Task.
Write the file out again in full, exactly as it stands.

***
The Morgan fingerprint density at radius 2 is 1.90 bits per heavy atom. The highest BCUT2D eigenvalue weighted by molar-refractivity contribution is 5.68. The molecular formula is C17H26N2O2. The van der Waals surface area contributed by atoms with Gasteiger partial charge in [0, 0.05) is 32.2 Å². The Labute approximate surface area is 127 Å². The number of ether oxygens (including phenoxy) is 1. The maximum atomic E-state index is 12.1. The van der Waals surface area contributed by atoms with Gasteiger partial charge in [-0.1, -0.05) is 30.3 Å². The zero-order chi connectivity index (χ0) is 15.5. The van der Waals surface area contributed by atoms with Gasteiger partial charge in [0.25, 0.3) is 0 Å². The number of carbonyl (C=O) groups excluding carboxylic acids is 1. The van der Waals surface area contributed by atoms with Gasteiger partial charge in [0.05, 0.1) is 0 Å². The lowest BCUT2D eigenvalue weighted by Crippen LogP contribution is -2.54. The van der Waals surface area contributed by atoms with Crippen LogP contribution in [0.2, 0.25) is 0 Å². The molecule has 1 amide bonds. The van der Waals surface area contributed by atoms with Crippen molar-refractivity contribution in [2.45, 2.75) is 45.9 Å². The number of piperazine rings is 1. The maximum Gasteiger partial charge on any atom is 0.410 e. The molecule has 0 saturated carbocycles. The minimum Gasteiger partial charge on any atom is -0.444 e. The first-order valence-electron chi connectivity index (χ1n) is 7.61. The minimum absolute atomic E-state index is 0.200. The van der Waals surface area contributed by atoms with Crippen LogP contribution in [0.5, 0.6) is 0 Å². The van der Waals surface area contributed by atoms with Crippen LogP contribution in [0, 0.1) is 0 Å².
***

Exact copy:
The Morgan fingerprint density at radius 2 is 1.90 bits per heavy atom. The highest BCUT2D eigenvalue weighted by molar-refractivity contribution is 5.68. The molecular formula is C17H26N2O2. The van der Waals surface area contributed by atoms with Gasteiger partial charge in [0, 0.05) is 32.2 Å². The Labute approximate surface area is 127 Å². The number of ether oxygens (including phenoxy) is 1. The maximum atomic E-state index is 12.1. The van der Waals surface area contributed by atoms with Gasteiger partial charge in [-0.1, -0.05) is 30.3 Å². The zero-order chi connectivity index (χ0) is 15.5. The van der Waals surface area contributed by atoms with Gasteiger partial charge in [0.25, 0.3) is 0 Å². The number of carbonyl (C=O) groups excluding carboxylic acids is 1. The van der Waals surface area contributed by atoms with Gasteiger partial charge in [0.05, 0.1) is 0 Å². The lowest BCUT2D eigenvalue weighted by Crippen LogP contribution is -2.54. The van der Waals surface area contributed by atoms with Crippen LogP contribution in [0.2, 0.25) is 0 Å². The molecule has 1 amide bonds. The van der Waals surface area contributed by atoms with Crippen molar-refractivity contribution in [2.45, 2.75) is 45.9 Å². The number of piperazine rings is 1. The maximum Gasteiger partial charge on any atom is 0.410 e. The molecule has 0 saturated carbocycles. The minimum Gasteiger partial charge on any atom is -0.444 e. The first-order valence-electron chi connectivity index (χ1n) is 7.61. The minimum absolute atomic E-state index is 0.200. The van der Waals surface area contributed by atoms with Crippen LogP contribution in [0.5, 0.6) is 0 Å². The van der Waals surface area contributed by atoms with Crippen LogP contribution in [0, 0.1) is 0 Å².